Make vocational training part of career guidance

August 16, 2020


Make vocational training part of career guidance


While interacting with students from different schools at the Youth Leadership Seminar at Makerere University Africa Hall last week, it was evident that a big number, almost three quarters of the students we randomly sampled, had never received any career guidance about vocational studies.
“While joining high school, the head of career and guidance at my new school told us the benefits of scoring good grades, so we can join university. Nothing was mentioned about vocational studies,” John Tendo confessed. This was only to affirm the limited career knowledge about vocational studies made available to students as they prepare for their future career paths.
And Julia Ninsiima, a student at Rukore Community Polytechnic, in Mbarara says it was due to the career guidance given by her mother interesting her to consider technical course as a viable career path, that led her to pursue tailoring.
“She knew I loved designing things, and coming up with all kinds of fashions. Personally, I was hoping I could join Makerere University on government scholarship like I was seeing with most students,” Ninsiima says. “Over time, as she guided me further about my career choices, I realised that I actually wanted to tailor. Had it not been for that knowledge, perhaps I would not be doing what I am passionate about,” she adds.

The lack of information
Kambaho Narasi Anyijuka, the senior information and communication officer at the Uganda Business and Technical Examinations Board (UBTEB), notes that teachers in primary, secondary schools and career counsellors lack sufficient information on the vocational education sector and its role in economic development.
“In my primary and secondary school, nobody ever mentioned the career options in Uganda other than the routine primary seven to secondary to university path. That was all,” Narasi says adding that even during career guidance sessions by teachers, counsellors, motivational speakers, parents, and students themselves, the career options in Uganda are two after primary level; join secondary or if you have failed, join vocational line.
“There is a failure to recognise the career path ways for candidates joining vocational institutes at each level and the courses offered as well as the skills obtained. There is limited knowledge on the new curriculum and the establishment of new technical and vocational institutions,” Narasi says.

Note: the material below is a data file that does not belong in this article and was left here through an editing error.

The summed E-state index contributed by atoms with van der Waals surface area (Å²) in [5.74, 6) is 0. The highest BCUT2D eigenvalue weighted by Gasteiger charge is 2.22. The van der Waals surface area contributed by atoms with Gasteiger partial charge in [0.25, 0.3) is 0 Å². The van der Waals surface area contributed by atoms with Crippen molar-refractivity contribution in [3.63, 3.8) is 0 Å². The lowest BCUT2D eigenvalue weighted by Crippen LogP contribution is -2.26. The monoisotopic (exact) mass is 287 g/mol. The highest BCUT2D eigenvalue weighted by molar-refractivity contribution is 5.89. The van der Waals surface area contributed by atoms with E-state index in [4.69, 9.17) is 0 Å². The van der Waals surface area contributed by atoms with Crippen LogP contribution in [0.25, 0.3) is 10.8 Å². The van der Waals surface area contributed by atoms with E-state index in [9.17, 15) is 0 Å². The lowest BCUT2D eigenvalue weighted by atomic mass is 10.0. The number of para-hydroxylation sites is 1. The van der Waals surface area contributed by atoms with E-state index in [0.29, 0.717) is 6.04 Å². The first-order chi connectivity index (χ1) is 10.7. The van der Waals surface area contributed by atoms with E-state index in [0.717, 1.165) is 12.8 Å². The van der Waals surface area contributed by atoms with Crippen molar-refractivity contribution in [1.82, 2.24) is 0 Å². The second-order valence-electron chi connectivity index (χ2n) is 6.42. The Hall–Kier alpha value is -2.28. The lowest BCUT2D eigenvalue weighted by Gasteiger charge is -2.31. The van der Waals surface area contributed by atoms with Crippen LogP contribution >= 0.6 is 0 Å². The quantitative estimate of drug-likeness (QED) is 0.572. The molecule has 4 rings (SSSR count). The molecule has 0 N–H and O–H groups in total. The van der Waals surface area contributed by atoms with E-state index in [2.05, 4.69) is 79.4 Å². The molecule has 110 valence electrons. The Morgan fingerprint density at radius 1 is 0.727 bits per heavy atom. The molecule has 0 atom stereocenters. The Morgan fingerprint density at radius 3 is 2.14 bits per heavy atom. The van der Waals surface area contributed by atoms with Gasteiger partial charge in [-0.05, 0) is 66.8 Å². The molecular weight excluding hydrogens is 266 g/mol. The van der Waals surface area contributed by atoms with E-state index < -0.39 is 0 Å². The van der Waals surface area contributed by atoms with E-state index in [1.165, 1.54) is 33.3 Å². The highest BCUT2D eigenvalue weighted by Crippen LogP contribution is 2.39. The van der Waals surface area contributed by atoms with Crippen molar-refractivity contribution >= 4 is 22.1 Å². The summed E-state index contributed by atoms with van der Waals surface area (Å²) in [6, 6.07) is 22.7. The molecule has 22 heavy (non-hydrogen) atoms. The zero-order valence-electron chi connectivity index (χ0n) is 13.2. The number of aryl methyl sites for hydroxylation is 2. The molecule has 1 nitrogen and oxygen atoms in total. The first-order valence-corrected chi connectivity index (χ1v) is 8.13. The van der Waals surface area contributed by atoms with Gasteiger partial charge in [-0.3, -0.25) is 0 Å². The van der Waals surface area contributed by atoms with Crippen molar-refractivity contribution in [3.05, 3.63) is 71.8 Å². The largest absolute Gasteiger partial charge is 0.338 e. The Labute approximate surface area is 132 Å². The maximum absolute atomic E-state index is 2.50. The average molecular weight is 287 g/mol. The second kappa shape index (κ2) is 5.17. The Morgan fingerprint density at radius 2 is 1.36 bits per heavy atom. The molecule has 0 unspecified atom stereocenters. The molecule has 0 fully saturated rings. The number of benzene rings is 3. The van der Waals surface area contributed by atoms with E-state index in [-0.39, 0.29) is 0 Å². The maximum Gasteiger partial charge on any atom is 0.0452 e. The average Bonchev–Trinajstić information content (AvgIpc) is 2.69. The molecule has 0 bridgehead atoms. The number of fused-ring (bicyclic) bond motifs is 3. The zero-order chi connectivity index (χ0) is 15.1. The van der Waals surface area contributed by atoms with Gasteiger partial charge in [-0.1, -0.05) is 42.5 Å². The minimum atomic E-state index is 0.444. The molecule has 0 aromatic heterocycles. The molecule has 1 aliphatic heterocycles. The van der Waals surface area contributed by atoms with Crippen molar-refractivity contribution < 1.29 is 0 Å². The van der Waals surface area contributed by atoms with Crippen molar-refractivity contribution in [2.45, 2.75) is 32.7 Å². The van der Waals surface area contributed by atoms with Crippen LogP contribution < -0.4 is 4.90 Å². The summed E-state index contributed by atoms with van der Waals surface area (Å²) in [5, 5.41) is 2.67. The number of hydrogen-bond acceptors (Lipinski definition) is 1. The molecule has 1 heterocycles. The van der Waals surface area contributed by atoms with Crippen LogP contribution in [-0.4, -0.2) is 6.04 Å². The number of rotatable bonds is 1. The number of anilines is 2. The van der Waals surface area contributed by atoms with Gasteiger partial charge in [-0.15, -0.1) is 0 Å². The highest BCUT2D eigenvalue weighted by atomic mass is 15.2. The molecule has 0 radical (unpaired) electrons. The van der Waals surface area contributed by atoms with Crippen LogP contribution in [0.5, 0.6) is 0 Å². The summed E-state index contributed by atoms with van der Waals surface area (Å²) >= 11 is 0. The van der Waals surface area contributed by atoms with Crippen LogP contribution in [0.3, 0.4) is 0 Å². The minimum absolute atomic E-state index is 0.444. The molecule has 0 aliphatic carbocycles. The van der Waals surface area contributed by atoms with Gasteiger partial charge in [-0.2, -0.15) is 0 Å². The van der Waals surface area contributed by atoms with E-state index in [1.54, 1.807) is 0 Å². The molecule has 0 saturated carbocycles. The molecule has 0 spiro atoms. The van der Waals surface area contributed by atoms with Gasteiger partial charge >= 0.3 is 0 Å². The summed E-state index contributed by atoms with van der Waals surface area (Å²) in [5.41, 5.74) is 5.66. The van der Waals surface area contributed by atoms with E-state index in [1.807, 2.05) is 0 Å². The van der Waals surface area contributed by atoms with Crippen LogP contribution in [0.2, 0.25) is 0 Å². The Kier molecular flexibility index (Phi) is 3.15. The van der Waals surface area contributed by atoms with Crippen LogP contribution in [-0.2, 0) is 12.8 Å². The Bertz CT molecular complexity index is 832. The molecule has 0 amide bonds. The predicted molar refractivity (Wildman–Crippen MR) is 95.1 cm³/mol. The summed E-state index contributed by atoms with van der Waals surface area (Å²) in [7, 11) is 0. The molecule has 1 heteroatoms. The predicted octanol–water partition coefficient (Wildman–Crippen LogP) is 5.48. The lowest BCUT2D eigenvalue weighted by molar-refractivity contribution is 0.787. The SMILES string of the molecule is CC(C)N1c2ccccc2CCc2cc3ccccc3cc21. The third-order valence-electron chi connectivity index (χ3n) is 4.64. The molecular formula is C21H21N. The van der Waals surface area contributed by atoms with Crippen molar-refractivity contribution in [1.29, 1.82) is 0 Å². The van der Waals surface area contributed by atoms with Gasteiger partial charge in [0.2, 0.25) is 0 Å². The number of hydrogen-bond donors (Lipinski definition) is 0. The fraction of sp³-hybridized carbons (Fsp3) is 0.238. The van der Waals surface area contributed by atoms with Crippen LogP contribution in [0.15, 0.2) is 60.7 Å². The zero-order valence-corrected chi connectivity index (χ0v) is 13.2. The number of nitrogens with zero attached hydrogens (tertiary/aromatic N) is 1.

He also points out high youth unemployment levels which is attributed to lack of employable skills.
“For a fact, vocational graduates are better placed to get jobs or create them during or after completion of studies. Take for instance cases of students doing nursing, midwifery and catering among others,” Narasi says.

Role models sought
According to Narasi, this information gap calls for joint efforts from private sector players, government and all citizens to create awareness and intensify career guidance in primary and secondary schools.
“People should exploit the use of social media to explore career growth trends versus accumulation of paper qualifications for prestigious reasons,” he says.
Furthermore, Gertrude Abalo, the principal Fisheries Training Institute Entebbe, believes the reason most people career guidance experts do not consider vocation as a career path is because they have never gone through the system, so they have no idea the benefits there are.
“The solution then is to reach out to students and young people which calls for role models into play. People who have gone through vocation training and succeeded sharing their experiences,” she says.
Best Babirye, an electrical engineering student at Kichwamba Technical College, in Bundibugyo District says, “Over time, support has been given to vocational training institutes. They have workshops, machines, equipment adequate in giving relevant training and we receive skills that are relevant in our context as a country. It is, therefore, upon the parents and the students themselves to look at vocation as an option, not an afterthought.”
“I believe that Uganda is in need of skilled labour. Those skills are taught in technical school. So while giving career guidance, vocational studies should be looked at as an equal opportunity with academic careers,” Joseph Mulindwa, a student from Lubiri Secondary School, says.

Some courses P7 dropouts can offer
1. Block Laying and Concrete Practice
2. Plumbing and Pipe fitting
3. Carpentry and joinery
4. Welding Metal and fabrication
5. Motor vehicle Mechanics
6. Electrical Installation
7. Leather tanning and shoe making
8. Garment design and construction
9.Food Processing and production
10. Community Polytechnic Certificate in Agriculture
11.Commercial Livestock production
12.Commercial Crop production
13. Business Studies (Secretarial studies, Accounting, Computer Studies, Store keeping).